This post by Maya is based on a non-routine problem about cake-cutting.  Two distinct solutions are presented, and various questions about their makeup are presented.  There is a little something for anyone involved in math with this post.

About Teaching Math

If you want to include math history in your classes this year, Birgid from Math Giraffe has you covered.  She will be tweeting out facts every Friday so that you can have them prepared for the upcoming week.  Read her post to find out more!

5 Math Gems #36
Jo shares part of a series of gems posts which share five math teaching ideas.  THis post features an area maze, warm-ups, Desmos activities, pixel puzzles, and a Geogebra tool.  You can follow Jo on Twitter:  @mathsjem

Randi, from 4 the Love of Math, relates her fear of public speaking to student’s fear of math.  Math is important.  She explains how teachers can help students overcome their phobia.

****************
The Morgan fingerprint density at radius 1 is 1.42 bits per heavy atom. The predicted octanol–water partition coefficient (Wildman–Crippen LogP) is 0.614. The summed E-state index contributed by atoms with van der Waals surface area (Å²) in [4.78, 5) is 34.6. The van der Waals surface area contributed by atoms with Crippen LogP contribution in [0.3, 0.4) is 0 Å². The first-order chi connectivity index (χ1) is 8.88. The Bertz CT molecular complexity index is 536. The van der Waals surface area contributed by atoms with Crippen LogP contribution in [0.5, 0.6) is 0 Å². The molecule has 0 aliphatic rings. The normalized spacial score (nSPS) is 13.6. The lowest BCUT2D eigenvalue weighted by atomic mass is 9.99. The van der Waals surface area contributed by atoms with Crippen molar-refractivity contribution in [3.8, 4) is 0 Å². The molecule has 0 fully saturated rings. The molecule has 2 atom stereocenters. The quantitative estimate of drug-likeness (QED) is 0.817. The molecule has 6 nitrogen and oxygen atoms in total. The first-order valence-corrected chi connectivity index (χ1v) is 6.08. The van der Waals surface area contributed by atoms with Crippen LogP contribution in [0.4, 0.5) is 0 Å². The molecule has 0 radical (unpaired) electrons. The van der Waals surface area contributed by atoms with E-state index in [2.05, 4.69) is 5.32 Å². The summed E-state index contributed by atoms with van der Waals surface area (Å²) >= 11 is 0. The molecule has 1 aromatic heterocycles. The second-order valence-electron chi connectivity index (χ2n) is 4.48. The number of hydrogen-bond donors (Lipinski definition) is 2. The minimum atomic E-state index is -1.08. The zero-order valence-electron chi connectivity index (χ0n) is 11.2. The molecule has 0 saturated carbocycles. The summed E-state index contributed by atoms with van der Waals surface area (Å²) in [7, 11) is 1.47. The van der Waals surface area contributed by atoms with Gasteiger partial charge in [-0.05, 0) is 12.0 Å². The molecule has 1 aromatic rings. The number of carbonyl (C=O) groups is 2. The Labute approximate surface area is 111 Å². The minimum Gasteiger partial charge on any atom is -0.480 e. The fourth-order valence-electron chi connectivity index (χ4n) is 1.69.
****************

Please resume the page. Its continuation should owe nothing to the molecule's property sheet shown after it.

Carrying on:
My Top 7 (+1) Math Activities
Laura is a new(er) blogger who has some fantastic ideas on teaching middle school math.  In this blog post she shares some of her favorite class activities.  Many of these could be adapted for high school as well.  You can also check her out on Twitter:  @lauriebworthy

Task cards are great and keep kids engaged.  If you need any ideas on how to use task cards in your classroom, these two posts may help.  You may find a new idea to try this school year!  You can follow me on Twitter:  @mrseteachesmath

Jennifer from Teaching High School Math explains a technique for helping students become more proficient about explaining mathematical ideas.  Students have a hard time explaining math and these ideas can help!


The Carnival of Mathematics is another blog carnival that you may enjoy.  You can check it out here.

I hope you enjoyed this issue of Math Teachers at Play!